“In obedience, as I supposed, to your wishes, I proceeded to Washington, and at the special session of Congress, in July, spoke and voted against the whole war policy of the President and Congress; demanding, in addition, for Kentucky, the right to refuse, not men only, but money also, to the war, for I would have blushed to meet you with the confession that I had purchased for you exemption from the perils of the battle-field, and the shame of waging war against your Southern brethren, by hiring others to do the work you shrunk from performing.

“During that memorable session a very small body of Senators and Representatives, even beneath the shadow of a military despotism, resisted the usurpations of the Executive, and, with what degree of dignity and firmness, they willingly submit to the judgment of the world. Their efforts were unavailing, yet they may prove valuable hereafter, as another added to former examples of many protest against the progress of tyranny…

“General Anderson, the military dictator of Kentucky, announces in one of his proclamations that he will arrest no one who does not act, write, or speak in opposition to Mr. Lincoln’s Government. It would have completed the idea if he had added, or think in opposition to it.

“Look at the condition of our State under the rule of our new protectors. They have suppressed the freedom of speech and of the press. They seize people by military force upon mere suspicion, and impose on them oaths unknown to the laws. Other citizens they imprison without warrant, and carry them out of the State, so that the writ of habeas corpus can not reach them…

“The Constitution of the United States, which these invaders unconstitutionally swear every citizen whom they unconstitutionally seize to support, has been wholly abolished. It is as much forgotten as if it lay away back in the twilight of history. The facts I have enumerated show that the very rights most carefully reserved by it to the States and to individuals have been most conspicuously violated…”

Taking Breckinridge’s words to heart, States’ Rights Party leaders from 32 Kentucky counties met at Russellville on October 29. Denouncing the Unionist legislature, they declared that the state constitution gave the people “at all times an inalienable and indefensible right to alter, reform, or abolish their (state) government, in such a manner as they may think proper.”

Delegates also condemned the Republican Party: “Absolute and arbitrary power over the lives, liberty, and property of freemen exists nowhere in a republic—not even in the largest majority.” The leaders approved a motion to assemble a Kentucky Sovereign Convention on November 18.

Kentucky would remain in military and political turmoil for the time being.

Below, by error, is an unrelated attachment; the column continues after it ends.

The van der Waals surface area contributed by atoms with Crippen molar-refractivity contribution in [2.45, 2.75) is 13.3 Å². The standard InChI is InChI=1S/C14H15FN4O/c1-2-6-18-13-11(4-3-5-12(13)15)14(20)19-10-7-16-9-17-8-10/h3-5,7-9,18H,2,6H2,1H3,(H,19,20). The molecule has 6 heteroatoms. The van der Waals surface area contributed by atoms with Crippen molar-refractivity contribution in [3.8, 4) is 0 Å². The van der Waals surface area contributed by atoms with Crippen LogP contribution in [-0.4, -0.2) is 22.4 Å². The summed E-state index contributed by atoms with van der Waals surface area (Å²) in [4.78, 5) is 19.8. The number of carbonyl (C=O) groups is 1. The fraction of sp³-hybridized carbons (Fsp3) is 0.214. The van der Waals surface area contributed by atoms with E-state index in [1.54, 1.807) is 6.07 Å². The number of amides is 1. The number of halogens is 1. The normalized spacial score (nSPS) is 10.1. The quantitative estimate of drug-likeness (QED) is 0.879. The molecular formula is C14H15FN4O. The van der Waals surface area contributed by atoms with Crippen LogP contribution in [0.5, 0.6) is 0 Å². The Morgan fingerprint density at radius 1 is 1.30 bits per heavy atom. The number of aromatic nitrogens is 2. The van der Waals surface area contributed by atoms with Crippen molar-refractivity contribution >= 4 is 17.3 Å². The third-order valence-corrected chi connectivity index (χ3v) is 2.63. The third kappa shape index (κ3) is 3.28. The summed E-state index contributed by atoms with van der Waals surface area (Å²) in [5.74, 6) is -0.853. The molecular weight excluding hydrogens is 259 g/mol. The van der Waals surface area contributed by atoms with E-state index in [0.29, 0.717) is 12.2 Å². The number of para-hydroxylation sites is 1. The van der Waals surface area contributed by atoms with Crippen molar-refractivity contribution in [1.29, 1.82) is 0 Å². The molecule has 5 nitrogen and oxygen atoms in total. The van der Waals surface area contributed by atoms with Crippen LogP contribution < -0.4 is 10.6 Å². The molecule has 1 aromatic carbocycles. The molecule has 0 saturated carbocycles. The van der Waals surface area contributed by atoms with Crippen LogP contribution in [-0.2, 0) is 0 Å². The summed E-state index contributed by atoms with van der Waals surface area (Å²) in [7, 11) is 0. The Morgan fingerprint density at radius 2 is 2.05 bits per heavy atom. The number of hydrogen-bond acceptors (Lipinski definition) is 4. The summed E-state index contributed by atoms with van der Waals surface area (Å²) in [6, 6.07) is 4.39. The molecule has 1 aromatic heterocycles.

—–

References

CivilWarDailyGazette.com (multiple dates); Crocker III, H.W., The Politically Incorrect Guide to the Civil War (Washington: Regnery Publishing, 2008), p. 142-43; Davis, Jefferson, The Rise and Fall of the Confederate Government (Kindle Edition 2008, 1889), Loc 7023-68; Denney, Robert E., The Civil War Years: A Day-by-Day Chronicle (New York: Gramercy Books, 1992 [1998 edition]), p. 86; Fredriksen, John C., Civil War Almanac (New York: Checkmark Books, 2007), p. 71, 75; Long, E.B. with Long, Barbara, The Civil War Day by Day (New York: Da Capo Press, Inc., 1971), p. 125, 130-31; Stanchak, John E., Historical Times Illustrated Encyclopedia of the Civil War (New York: Harper & Row, 1986, Patricia L. Faust ed.), p. 196; White, Howard Ray, Bloodstains, An Epic History of the Politics that Produced and Sustained the American Civil War and the Political Reconstruction that Followed (Southernbooks, Kindle Edition, 2012), Q461

The Controversial Fremont Proclamation

August 30, 1861 – Major General John C. Fremont, commanding the Federal Military Department of the West, issued orders imposing martial law throughout Missouri and authorizing Federal troops to confiscate the property of disloyal Missourians, including slaves.

Major General John C. Fremont | Image Credit: CivilWarDailyGazette.com

Major General John C. Fremont | Image Credit: CivilWarDailyGazette.com

Fremont had been struggling to maintain control in Missouri ever since he had taken department command in late July. St. Louis had been a hotbed of resentment against Federal rule ever since the riots in May, and Fremont’s lavish headquarters within that city did not help matters. Defeats at Carthage in July and Wilson’s Creek in early August weakened Fremont’s military authority. Efforts to install an unelected Unionist state government, internal feuding with the politically influential Blair family (staunch Lincoln allies), and reports of corruption and mismanagement further damaged Fremont’s credibility and invited more anti-Unionist activity in his department.